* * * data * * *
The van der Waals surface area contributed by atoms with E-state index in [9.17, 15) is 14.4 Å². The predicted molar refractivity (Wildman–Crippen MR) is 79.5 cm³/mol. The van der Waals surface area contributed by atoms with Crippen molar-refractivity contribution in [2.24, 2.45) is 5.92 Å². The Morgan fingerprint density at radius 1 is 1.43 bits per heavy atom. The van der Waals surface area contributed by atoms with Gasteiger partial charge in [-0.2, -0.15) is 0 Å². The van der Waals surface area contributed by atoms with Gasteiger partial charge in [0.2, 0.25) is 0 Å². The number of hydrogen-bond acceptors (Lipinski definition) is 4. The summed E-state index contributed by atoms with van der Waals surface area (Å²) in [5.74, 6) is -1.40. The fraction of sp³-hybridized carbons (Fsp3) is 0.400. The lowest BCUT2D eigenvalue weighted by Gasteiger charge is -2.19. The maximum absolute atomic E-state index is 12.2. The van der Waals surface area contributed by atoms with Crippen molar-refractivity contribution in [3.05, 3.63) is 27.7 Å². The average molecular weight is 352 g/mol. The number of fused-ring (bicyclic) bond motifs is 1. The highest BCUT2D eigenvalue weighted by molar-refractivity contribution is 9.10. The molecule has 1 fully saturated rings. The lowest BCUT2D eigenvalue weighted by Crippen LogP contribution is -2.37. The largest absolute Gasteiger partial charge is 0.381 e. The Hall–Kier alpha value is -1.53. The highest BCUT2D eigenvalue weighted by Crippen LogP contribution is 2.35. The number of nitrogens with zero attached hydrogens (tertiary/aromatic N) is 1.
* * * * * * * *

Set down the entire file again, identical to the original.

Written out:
The van der Waals surface area contributed by atoms with E-state index in [9.17, 15) is 14.4 Å². The predicted molar refractivity (Wildman–Crippen MR) is 79.5 cm³/mol. The van der Waals surface area contributed by atoms with Crippen molar-refractivity contribution in [2.24, 2.45) is 5.92 Å². The Morgan fingerprint density at radius 1 is 1.43 bits per heavy atom. The van der Waals surface area contributed by atoms with Gasteiger partial charge in [-0.2, -0.15) is 0 Å². The van der Waals surface area contributed by atoms with Gasteiger partial charge in [0.2, 0.25) is 0 Å². The number of hydrogen-bond acceptors (Lipinski definition) is 4. The summed E-state index contributed by atoms with van der Waals surface area (Å²) in [5.74, 6) is -1.40. The fraction of sp³-hybridized carbons (Fsp3) is 0.400. The lowest BCUT2D eigenvalue weighted by Gasteiger charge is -2.19. The maximum absolute atomic E-state index is 12.2. The van der Waals surface area contributed by atoms with Crippen molar-refractivity contribution in [3.05, 3.63) is 27.7 Å². The average molecular weight is 352 g/mol. The number of fused-ring (bicyclic) bond motifs is 1. The highest BCUT2D eigenvalue weighted by molar-refractivity contribution is 9.10. The molecule has 1 fully saturated rings. The lowest BCUT2D eigenvalue weighted by Crippen LogP contribution is -2.37. The largest absolute Gasteiger partial charge is 0.381 e. The Hall–Kier alpha value is -1.53. The highest BCUT2D eigenvalue weighted by Crippen LogP contribution is 2.35. The number of nitrogens with zero attached hydrogens (tertiary/aromatic N) is 1.